Oscar Peterson & The Bassists (OJC). One of the most unusual trio recordings of Oscar Peterson’s career was of a performance at the 1977 Montreux JazzOscar Peterson & Bassists.jpg Festival in Switzerland. It is still in the OJC catalog. He appeared not with bass and drums or bass and guitar, but with two formidable bassists. Ray Brown’s association with Peterson went back nearly 30 years to the beginning of the pianist’s American career. The astonishing young Dane Niels-Henning Ørsted Pedersen was a more recent colleague. The three played a set that included memorable versions of “There is no Greater Love” and “Reunion Blues,” but the piece de resistance was a “Sweet Georgia Brown” containing an unaccompanied Peterson chorus that someone cut out of the Montreux video, labeled the “Greatest piano solo ever” and posted on YouTube. I can imagine Oscar countering that claim by invoking Art Tatum. But here is that breathtaking solo in the context of the complete performance, allowing you to judge for yourself.

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  1. Mel Narunsky says

    I should not be making comments about the Bill Carrothers release but, as I am unlikely ever to get the opportunity to hear it, I’ll go ahead anyway. One of my pet musical peeves is when musicians change the melody of a composition that is not their own while stating that melody, or when they change the harmonic structure of a composition during improvisation – or even the whole structure of a tune (as Miles did to “When Lights Are Low” [Benny Carter] – which was incorrectly adopted by many other musicians). It’s not what the composer intended and to my mind becomes a different composition based on original idea by someone else.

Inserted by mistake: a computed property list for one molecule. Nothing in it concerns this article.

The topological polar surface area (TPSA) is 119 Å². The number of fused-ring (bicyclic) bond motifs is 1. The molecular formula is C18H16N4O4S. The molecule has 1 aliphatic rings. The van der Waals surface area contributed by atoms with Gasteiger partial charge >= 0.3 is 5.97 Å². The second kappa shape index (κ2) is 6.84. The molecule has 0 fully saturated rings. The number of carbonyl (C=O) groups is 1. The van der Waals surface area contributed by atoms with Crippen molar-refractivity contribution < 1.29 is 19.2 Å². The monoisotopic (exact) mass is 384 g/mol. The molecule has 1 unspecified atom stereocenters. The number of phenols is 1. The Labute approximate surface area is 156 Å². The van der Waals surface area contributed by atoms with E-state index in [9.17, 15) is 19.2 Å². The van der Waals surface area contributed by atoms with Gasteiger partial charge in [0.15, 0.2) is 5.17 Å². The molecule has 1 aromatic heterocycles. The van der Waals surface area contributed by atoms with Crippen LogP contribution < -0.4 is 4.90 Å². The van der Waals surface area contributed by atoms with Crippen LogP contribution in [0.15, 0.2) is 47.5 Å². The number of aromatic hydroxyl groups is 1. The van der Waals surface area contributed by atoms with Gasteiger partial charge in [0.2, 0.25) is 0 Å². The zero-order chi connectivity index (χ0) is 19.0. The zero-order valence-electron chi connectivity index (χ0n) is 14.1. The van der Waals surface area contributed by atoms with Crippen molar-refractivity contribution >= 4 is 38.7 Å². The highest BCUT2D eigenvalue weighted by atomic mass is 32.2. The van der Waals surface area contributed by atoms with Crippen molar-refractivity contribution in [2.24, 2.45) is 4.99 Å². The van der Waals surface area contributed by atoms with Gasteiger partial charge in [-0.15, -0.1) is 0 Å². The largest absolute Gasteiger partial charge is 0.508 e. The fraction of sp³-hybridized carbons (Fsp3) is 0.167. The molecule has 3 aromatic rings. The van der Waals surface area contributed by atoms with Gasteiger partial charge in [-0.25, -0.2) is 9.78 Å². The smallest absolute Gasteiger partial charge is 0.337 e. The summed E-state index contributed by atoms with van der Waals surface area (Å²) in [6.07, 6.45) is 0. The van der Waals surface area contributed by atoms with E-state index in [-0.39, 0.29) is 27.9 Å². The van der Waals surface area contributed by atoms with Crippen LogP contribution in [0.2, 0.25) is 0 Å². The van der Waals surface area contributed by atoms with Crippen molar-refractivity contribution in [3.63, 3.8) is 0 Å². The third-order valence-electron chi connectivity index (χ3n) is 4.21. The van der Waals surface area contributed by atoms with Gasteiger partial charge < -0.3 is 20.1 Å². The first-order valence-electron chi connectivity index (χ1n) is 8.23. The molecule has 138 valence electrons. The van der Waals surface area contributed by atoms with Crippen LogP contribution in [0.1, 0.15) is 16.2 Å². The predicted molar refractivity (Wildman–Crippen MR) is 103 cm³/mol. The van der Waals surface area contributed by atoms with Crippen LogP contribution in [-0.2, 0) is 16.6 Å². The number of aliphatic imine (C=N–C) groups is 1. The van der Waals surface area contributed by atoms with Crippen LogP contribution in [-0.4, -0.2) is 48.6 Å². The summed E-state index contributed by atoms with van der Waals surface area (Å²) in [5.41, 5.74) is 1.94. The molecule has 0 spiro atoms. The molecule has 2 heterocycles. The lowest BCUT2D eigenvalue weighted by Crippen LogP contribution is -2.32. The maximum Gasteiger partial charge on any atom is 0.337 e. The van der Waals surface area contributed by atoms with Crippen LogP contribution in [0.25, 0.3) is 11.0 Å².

Oh well… as you stated in your review, Carrothers makes the pieces his own through ingenious chord transformations. But they are still presented as being by Clifford Brown.
    When Richard Rodgers heard someone messing with any of his songs he raised hell. And why not? It was his creation after all.
    (Except in “Joy Spring,” which is clearly a free rumination on Clifford Brown containing a few references to the tune, I don’t hear Carrothers changing the structures of the pieces.
    As for Miles Davis and “When Lights Are Low,” he abandoned the bridge, or B, section of the tune altogether, simply raising the A section a fourth and making it the eight-bar bridge. It was a mystifying decision, since Carter’s bridge has an inspired chord progression. Davis made the song less interesting. Marian McPartland and I once discussed the Davis recording. She was indignant. “Oh, how could he DO that to Benny’s song?” she said. Because of Davis’s popularity and influence, several generations of young jazz musicians grew up thinking that’s how the piece was supposed to go. — DR)

  2. Rob D says

    I have OP to thank for making me a jazz fan. Those Norman Granz Pablo label records were really what got me into the music and one recording in particular “Oscar Peterson Live In Russia” stuck with me for years. It was a great intro to the repertoire and styles of mainstream jazz musicians.
    But I don’t find OP as rewarding to listen to as I once did. There are a few CD’s that I still enjoy but he generally loses out to Bill Evans, Herbie Hancock, and others of that era. He was a titanic talent but I think he stayed in the same bag and once you’ve heard it’s enough and doesn’t reward further listenings as much as the aforementioned artists.